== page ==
Pornpan “Joyce” Rattamamethanon, 34, was a member of the iconic ‘90s pop duo Triumph Kingdom before she was sent to jail in 2004 when police found 300 yabba tablets in her then-boyfriend’s house. Now out of prison for two years, she’s returning to the stage this Oct 30 for Z-MYX Live Vol. 1 with Triumph Kingdom and Yokee Playboy. Here, she talks to BK about how the eight years she spent in prison have been good for her. 

I was 18 when I started Triumph Kingdom. I was living “the life,” hanging out with people who like to party and have fun. I thought drugs and alcohol were cool. But having fun and being happy are not the same. The crowd I hung out with made me look cool but they didn’t make me happy or help me become a better person.
At 24 I was put in jail. Deep down I knew that what I was doing, the drugs, were illegal and if I didn’t stop, I would get caught.
The outside world is completely different from the world I left. I was afraid of it. I spent my first two months out of prison living in the shadows. I put myself in a box. But I told myself that if I continue living in the shadows like this then it’s no different to prison. So I said, fine, let’s do it!
Eight years in prison taught me how to think for myself and not follow other people blindly.
Fifty percent of why I got into drugs was definitely the people I hung out with. But I can’t blame them. We make our own choices.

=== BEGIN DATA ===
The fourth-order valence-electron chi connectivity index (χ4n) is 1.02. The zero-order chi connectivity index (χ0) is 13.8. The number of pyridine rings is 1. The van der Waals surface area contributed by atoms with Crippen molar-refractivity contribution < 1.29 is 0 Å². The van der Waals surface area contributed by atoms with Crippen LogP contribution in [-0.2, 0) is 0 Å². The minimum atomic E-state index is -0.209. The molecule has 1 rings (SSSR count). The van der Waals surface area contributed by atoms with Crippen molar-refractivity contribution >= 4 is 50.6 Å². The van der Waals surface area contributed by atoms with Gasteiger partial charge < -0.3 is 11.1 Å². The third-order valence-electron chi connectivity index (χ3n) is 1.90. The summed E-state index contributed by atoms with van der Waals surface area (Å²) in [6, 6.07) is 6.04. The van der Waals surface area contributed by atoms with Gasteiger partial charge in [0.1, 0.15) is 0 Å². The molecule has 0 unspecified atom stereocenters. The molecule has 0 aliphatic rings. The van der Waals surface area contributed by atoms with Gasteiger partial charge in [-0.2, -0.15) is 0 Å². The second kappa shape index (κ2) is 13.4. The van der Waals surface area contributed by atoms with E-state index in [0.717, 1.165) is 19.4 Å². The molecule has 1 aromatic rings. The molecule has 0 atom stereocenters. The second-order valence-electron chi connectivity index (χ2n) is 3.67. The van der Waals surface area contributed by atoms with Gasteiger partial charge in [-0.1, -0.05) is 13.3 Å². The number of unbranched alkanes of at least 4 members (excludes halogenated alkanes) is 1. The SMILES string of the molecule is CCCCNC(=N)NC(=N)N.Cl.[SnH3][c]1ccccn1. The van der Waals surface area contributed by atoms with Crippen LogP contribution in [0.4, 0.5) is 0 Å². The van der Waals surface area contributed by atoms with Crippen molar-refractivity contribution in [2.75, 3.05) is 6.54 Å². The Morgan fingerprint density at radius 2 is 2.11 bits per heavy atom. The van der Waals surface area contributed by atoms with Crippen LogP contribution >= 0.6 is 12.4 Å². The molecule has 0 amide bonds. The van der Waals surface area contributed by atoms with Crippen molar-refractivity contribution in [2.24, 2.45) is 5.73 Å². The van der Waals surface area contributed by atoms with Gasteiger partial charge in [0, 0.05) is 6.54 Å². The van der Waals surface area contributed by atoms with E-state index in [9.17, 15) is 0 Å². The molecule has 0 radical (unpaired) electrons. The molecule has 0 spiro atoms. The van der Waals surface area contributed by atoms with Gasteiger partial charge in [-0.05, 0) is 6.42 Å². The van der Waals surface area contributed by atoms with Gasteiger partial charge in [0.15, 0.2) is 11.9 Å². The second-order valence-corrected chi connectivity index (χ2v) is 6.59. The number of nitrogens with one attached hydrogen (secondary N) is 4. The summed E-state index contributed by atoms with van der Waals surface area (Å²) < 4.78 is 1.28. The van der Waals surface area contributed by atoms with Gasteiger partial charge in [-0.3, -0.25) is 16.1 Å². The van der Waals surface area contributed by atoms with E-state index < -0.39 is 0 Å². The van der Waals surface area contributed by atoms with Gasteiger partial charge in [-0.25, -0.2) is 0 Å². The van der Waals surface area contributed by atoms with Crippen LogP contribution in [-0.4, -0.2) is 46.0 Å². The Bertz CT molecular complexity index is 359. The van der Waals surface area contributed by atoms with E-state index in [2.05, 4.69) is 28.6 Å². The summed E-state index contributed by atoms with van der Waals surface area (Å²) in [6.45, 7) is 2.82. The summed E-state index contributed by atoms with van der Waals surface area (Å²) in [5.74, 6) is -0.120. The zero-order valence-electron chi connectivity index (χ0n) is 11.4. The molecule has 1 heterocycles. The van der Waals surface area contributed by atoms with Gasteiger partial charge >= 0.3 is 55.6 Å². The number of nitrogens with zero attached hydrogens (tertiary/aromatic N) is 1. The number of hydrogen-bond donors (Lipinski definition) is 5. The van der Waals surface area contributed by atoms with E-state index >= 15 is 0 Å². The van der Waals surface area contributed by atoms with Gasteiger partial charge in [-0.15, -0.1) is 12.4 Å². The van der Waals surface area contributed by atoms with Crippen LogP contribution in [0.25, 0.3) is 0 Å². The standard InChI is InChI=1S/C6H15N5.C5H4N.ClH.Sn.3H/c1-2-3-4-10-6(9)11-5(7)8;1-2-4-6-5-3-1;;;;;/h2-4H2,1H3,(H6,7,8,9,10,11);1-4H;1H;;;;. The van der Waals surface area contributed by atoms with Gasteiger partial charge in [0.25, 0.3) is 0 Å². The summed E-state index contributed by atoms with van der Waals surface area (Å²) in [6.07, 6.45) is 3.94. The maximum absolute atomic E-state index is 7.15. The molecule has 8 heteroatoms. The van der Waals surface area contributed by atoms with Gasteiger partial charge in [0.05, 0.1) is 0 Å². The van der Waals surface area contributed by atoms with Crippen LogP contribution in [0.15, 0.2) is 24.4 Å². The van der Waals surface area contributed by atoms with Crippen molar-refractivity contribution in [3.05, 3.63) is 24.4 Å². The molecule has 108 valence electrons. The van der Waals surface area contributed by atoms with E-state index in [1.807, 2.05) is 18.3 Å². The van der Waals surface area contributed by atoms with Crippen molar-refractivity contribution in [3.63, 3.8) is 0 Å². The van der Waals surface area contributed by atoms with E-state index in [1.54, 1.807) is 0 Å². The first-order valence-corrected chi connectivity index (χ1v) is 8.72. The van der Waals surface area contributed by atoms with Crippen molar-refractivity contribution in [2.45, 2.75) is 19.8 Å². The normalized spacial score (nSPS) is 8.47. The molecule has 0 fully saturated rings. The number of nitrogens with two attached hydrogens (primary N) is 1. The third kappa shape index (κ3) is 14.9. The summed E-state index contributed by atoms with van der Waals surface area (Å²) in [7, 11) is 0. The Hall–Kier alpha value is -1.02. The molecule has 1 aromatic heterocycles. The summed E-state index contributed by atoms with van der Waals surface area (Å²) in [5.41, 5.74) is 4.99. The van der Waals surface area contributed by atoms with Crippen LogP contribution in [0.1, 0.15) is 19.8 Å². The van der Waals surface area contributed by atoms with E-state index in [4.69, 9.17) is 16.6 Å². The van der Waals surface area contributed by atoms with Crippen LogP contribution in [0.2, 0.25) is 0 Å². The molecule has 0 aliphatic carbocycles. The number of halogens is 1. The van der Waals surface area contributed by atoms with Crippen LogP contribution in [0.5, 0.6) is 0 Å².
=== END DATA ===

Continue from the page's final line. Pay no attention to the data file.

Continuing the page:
Prison has strict rules and consequences but it is clean and organized. I thought of it as some dark place, but in reality it wasn’t like that. It’s green with large trees. Everything is clean and very organized. 
The punishments were tough. My friend sneaked coffee into the cell and our punishment was to clean the sewer.
Books opened up my world. I spent time learning and reading a lot—the only place to turn to when I got bored was the library. From one book to another, I read every single day in prison. I also decided to apply for college and graduated in film studies from Sukhothai University.
Family and friends were the most important things for me. Just receiving a postcard from a friend that simply said “I miss you” would move me to tears. Having my family visit made me feel like that part of me is not gone.
One of my friends in prison has HIV. When she started taking the meds, she felt like it was burning her insides and she couldn’t take it. She would puke it out and I would tell her to force it in. There are only four different prescriptions for HIV. If she can’t take any of them then she won’t have any relief.
In the end, everyone has some sort of problem. It’s up to them to identify what they are and make a change. Many young offenders are put in jail because of drugs. One year they get released and the following year they’re back again. It made me realize I need to fix myself and not be like them.
Find positivity in everything. It’s the only way to grow and change. If I’d been released sooner, I might not understand things as I do today.  


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